Vajra Watson’s (2018) book, Transformative schooling: Towards racial equity in education chronicles the work of the Office of African American Male Achievement (AAMA), a unit established in the Oakland Unified School District in California in 2010.
Watson, a white woman, was invited to evaluate the work of the office of AAMA, and spent five years (2012-2017) documenting the unit’s work. Faced with major challenges in educating Black male students — in 2009-10 Black males accounted for 42% of school suspensions, while only 17% of the population (Watson, 2018, p. 1) — the district superintendent assembled a group of people that included community organizers, church leaders, parents and students (p. 2) to launch the office of AAMA.
For the study, Watson uses the methodological approach of portraiture developed by Sarah Lawrence-Lightfoot, which she asserts differs from ethnography in five ways:
- The portraitist does not simply listen to the story; she/he listens for the story.
- The portraitist utilizes the entirety of her/his being to unearth answers to complex questions told through the lives of individuals who embody some semblance of the answers.
- The portraitist explicitly guards against fatalistic, pessimistic inquiries into problems but searches for solutions by examining nuances of goodness.
- The portraitist does not make participants anonymous, nameless factors but seeks to acknowledge, honor, and validate their stories by using the real names of people and places.
- The portraitist is committed to sharing findings that are accessible to audiences beyond the academy as an explicit act of community building. (Watson, 2018, p. 4).
Data included fieldnotes of observations, surveys and questionnaires, and in-depth interviews, which Watson analyzes thematically. The book begins with a preface in which Watson recounts her own journey as a researcher and her personal examination of whiteness that she began as a child. The book opens with several chapters that set the scene for the office of AAMA – including the research journey, the historical context of racism in the US, and the local context in which the office of AAMA was developed in Oakland.
Watson then includes portraits of different stakeholders involved in the AAMA. Readers learn about Christopher Chatmon – the initial director of the office of AAMA, and a key figure throughout the book. Watson describes the AAMA theory of change that works to change the culture and conditions through (1) policy advocacy, (2) hiring and training teachers, (3) parent engagement, and (4) narrative change (pp. 44-45). In conjunction with these initiatives, the program also worked to help students through (1) building self-esteem through cultural identity, (2) mentoring, (3) out of classroom experiences, and (4) opportunities to lead and advocate (pp. 45-46). Later chapters paint vivid portraits of others involved in the office of AAMA, including Charles Wilson – the deputy network superintendent for Middles Schools in the district, Superintendent Antwan Wilson, and Obasi Davis, the summer internship coordinator. Interspersed throughout these narratives are chapters that explore the approaches and practical strategies used, along with stories of student participants of the program. Chapter 13, entitled “Engage, encourage and empower school districts to transform” updates the reader on recent initiatives.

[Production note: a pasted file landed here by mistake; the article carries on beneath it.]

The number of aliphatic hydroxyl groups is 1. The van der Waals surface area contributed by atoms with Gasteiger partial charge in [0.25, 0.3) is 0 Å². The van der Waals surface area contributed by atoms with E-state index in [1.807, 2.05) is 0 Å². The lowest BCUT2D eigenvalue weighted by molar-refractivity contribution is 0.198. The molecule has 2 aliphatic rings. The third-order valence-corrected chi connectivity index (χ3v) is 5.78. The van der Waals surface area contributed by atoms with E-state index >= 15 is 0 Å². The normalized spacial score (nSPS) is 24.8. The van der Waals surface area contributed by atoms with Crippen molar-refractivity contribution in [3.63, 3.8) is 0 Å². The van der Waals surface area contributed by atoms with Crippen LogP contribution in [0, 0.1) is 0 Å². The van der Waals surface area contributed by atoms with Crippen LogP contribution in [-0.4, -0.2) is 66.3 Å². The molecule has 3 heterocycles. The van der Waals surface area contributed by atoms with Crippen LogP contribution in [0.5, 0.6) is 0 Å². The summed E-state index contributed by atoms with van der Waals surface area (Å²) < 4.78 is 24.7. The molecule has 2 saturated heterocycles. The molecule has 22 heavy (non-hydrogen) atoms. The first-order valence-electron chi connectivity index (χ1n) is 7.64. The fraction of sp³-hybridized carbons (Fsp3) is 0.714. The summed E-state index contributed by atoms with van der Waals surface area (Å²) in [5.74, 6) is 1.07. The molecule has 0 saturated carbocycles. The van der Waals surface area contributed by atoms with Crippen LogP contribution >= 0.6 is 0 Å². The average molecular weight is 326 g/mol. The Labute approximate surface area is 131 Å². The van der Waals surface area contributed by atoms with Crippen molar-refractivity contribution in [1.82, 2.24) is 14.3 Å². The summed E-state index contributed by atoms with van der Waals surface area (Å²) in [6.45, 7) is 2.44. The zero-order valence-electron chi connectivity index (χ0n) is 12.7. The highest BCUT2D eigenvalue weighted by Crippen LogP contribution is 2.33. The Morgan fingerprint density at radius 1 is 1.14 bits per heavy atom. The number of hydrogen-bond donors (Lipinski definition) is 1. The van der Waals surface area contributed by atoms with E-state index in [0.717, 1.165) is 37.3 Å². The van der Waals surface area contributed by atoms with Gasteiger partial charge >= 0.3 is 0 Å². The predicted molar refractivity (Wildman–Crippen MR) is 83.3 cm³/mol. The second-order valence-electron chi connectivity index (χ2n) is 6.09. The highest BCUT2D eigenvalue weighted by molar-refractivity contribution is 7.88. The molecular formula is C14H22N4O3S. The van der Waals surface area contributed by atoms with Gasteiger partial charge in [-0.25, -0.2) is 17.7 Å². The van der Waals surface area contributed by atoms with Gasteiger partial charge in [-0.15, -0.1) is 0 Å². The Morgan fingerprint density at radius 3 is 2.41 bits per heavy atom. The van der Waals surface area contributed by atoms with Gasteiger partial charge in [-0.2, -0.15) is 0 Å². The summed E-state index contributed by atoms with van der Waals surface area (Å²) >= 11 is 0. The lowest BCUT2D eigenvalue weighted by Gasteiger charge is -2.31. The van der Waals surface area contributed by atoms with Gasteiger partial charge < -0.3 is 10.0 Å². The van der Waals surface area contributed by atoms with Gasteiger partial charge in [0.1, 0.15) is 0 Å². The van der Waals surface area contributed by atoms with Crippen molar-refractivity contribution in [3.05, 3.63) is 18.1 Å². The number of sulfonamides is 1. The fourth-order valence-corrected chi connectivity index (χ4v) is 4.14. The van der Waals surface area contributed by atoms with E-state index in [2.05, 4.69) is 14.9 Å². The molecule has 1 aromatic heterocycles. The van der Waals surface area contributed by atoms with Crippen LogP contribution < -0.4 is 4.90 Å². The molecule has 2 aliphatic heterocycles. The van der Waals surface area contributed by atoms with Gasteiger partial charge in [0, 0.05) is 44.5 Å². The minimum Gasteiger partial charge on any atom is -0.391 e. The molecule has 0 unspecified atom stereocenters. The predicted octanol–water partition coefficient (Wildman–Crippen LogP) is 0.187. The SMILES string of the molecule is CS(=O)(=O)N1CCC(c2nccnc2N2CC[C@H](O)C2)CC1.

This chronicle of the work of the office of AAMA is hopeful, providing good news for educators. With concerted collaborative effort by district leaders, community members, and educators, school districts can transform. Watson notes that from 2010 to 2016, the suspension rate for African American males decreased by 50%, while the graduation rate increased by 60% (p. 122). While these represent statistical outcomes of the initiative, the book provides far greater insight into the students’, educators’, and administrators’ “insider” stories. Yet, school districts must also adapt to change, and Watson reports that with increases in Latino/a students in the district, building from successes of the office of AAMA, the Office of Equity was begun in 2016. The emphasis of this office is to broaden support for other racial and ethnic groups (p. 123).
While there is much to learn from this book concerning how one school district is working towards racial equity, it would be an error to think that it could be used as a cookbook solution in other school districts. Watson reminds readers that a key ethos of AAMA was to develop solutions through the creation of a “sacred space” in which all involved (administrators, community members, educators) “bring an unapologetic love for Black people into meetings” (p. 128). Watson continues: “AAMA had the audacity and courage to love and celebrate Blackness powerfully” which contributed to community building (p. 128). Thus, while the book provides descriptions of visions, pedagogies, action plans, sample texts and lessons — all of which are eminently useful — the characteristics of those involved in showing up for one another can’t necessarily be copied. The qualities of love, courage, and commitment are those that must be experienced. As Watson reminds us in her conclusion, “social justice is not just meant to be studied, it is here to be lived” (p. 144).
Watson, V. M. (2018). Transformative schooling: Towards racial equity in education. New York & London: Routledge.
3 thoughts on “Towards racial equity in education”
Kathy, thank you for this timely discussion of the book, the use of portraiture, and evidence of hope. The emphasis on a “sacred space” is such a unique concept for most workplaces and yet an incredibly basic concept of respect for all. Looking forward to reading the book and ordering one for our university.
Anna, Thanks for your comment… I hope you enjoy this book as I did.